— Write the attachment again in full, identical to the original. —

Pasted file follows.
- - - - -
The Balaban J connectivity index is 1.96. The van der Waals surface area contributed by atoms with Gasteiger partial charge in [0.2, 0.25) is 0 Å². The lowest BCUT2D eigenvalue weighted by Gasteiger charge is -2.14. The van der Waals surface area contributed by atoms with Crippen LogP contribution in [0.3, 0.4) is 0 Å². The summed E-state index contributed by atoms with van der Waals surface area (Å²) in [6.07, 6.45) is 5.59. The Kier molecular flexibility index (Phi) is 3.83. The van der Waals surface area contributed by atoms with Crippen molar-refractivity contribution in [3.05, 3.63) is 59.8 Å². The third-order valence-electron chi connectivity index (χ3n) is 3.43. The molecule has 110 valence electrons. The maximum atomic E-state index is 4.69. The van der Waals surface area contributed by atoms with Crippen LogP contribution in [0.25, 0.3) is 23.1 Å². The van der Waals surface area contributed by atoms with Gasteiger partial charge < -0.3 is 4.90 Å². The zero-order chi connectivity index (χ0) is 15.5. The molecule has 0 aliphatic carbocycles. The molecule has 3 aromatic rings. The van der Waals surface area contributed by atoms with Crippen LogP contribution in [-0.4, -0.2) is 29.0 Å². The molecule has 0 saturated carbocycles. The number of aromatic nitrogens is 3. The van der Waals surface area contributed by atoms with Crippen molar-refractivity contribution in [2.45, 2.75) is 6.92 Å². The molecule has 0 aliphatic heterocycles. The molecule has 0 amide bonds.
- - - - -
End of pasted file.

The Balaban J connectivity index is 1.96. The van der Waals surface area contributed by atoms with Gasteiger partial charge in [0.2, 0.25) is 0 Å². The lowest BCUT2D eigenvalue weighted by Gasteiger charge is -2.14. The van der Waals surface area contributed by atoms with Crippen LogP contribution in [0.3, 0.4) is 0 Å². The summed E-state index contributed by atoms with van der Waals surface area (Å²) in [6.07, 6.45) is 5.59. The Kier molecular flexibility index (Phi) is 3.83. The van der Waals surface area contributed by atoms with Crippen molar-refractivity contribution in [3.05, 3.63) is 59.8 Å². The third-order valence-electron chi connectivity index (χ3n) is 3.43. The molecule has 110 valence electrons. The maximum atomic E-state index is 4.69. The van der Waals surface area contributed by atoms with Crippen LogP contribution in [0.25, 0.3) is 23.1 Å². The van der Waals surface area contributed by atoms with Gasteiger partial charge < -0.3 is 4.90 Å². The zero-order chi connectivity index (χ0) is 15.5. The molecule has 0 aliphatic carbocycles. The molecule has 3 aromatic rings. The van der Waals surface area contributed by atoms with Crippen LogP contribution in [-0.4, -0.2) is 29.0 Å². The molecule has 0 saturated carbocycles. The number of aromatic nitrogens is 3. The van der Waals surface area contributed by atoms with Crippen molar-refractivity contribution in [2.45, 2.75) is 6.92 Å². The molecule has 0 aliphatic heterocycles. The molecule has 0 amide bonds.